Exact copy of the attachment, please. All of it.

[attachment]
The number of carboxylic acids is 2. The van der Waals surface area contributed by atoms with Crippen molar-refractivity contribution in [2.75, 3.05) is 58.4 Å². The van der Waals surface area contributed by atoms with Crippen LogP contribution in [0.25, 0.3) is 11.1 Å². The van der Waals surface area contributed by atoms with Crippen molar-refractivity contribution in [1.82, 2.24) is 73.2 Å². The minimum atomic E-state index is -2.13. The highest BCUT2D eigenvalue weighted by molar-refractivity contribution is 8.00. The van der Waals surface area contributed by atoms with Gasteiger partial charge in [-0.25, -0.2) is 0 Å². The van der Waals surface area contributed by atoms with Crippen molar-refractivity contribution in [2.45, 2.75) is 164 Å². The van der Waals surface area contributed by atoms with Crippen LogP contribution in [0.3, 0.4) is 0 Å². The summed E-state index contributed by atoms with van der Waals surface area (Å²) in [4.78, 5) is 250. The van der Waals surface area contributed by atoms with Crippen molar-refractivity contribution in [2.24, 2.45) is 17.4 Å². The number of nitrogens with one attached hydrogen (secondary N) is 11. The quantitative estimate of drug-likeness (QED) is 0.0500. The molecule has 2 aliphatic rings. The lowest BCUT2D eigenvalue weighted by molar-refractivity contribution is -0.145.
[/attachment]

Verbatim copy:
The number of carboxylic acids is 2. The van der Waals surface area contributed by atoms with Crippen molar-refractivity contribution in [2.75, 3.05) is 58.4 Å². The van der Waals surface area contributed by atoms with Crippen LogP contribution in [0.25, 0.3) is 11.1 Å². The van der Waals surface area contributed by atoms with Crippen molar-refractivity contribution in [1.82, 2.24) is 73.2 Å². The minimum atomic E-state index is -2.13. The highest BCUT2D eigenvalue weighted by molar-refractivity contribution is 8.00. The van der Waals surface area contributed by atoms with Gasteiger partial charge in [-0.25, -0.2) is 0 Å². The van der Waals surface area contributed by atoms with Crippen molar-refractivity contribution in [2.45, 2.75) is 164 Å². The van der Waals surface area contributed by atoms with Crippen LogP contribution in [0.3, 0.4) is 0 Å². The summed E-state index contributed by atoms with van der Waals surface area (Å²) in [4.78, 5) is 250. The van der Waals surface area contributed by atoms with Crippen molar-refractivity contribution in [2.24, 2.45) is 17.4 Å². The number of nitrogens with one attached hydrogen (secondary N) is 11. The quantitative estimate of drug-likeness (QED) is 0.0500. The molecule has 2 aliphatic rings. The lowest BCUT2D eigenvalue weighted by molar-refractivity contribution is -0.145.